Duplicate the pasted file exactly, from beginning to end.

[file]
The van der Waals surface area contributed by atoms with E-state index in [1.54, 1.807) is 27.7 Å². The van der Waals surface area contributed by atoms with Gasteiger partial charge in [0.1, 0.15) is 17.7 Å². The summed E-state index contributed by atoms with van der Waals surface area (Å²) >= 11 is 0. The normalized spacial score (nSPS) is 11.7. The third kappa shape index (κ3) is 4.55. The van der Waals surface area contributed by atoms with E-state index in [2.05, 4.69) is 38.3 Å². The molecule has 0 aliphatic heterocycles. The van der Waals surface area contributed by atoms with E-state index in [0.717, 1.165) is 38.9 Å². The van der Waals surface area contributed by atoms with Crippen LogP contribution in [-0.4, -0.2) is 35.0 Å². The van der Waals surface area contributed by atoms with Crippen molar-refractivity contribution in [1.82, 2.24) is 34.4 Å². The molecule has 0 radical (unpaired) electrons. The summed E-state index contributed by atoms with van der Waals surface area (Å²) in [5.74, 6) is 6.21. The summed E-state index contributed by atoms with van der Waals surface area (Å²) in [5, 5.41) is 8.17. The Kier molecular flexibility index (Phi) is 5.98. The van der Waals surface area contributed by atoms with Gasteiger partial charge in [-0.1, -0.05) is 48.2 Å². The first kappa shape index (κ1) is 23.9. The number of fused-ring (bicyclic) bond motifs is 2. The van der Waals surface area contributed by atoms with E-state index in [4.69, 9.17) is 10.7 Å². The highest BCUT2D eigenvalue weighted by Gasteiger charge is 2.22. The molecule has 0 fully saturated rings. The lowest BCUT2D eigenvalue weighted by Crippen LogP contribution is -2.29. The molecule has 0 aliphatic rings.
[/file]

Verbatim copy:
The van der Waals surface area contributed by atoms with E-state index in [1.54, 1.807) is 27.7 Å². The van der Waals surface area contributed by atoms with Gasteiger partial charge in [0.1, 0.15) is 17.7 Å². The summed E-state index contributed by atoms with van der Waals surface area (Å²) >= 11 is 0. The normalized spacial score (nSPS) is 11.7. The third kappa shape index (κ3) is 4.55. The van der Waals surface area contributed by atoms with E-state index in [2.05, 4.69) is 38.3 Å². The molecule has 0 aliphatic heterocycles. The van der Waals surface area contributed by atoms with E-state index in [0.717, 1.165) is 38.9 Å². The van der Waals surface area contributed by atoms with Crippen LogP contribution in [-0.4, -0.2) is 35.0 Å². The van der Waals surface area contributed by atoms with Crippen molar-refractivity contribution in [1.82, 2.24) is 34.4 Å². The molecule has 0 radical (unpaired) electrons. The summed E-state index contributed by atoms with van der Waals surface area (Å²) in [5.74, 6) is 6.21. The summed E-state index contributed by atoms with van der Waals surface area (Å²) in [5, 5.41) is 8.17. The Kier molecular flexibility index (Phi) is 5.98. The van der Waals surface area contributed by atoms with Gasteiger partial charge in [-0.1, -0.05) is 48.2 Å². The first kappa shape index (κ1) is 23.9. The number of fused-ring (bicyclic) bond motifs is 2. The van der Waals surface area contributed by atoms with E-state index in [4.69, 9.17) is 10.7 Å². The highest BCUT2D eigenvalue weighted by Gasteiger charge is 2.22. The molecule has 0 fully saturated rings. The lowest BCUT2D eigenvalue weighted by Crippen LogP contribution is -2.29. The molecule has 0 aliphatic rings.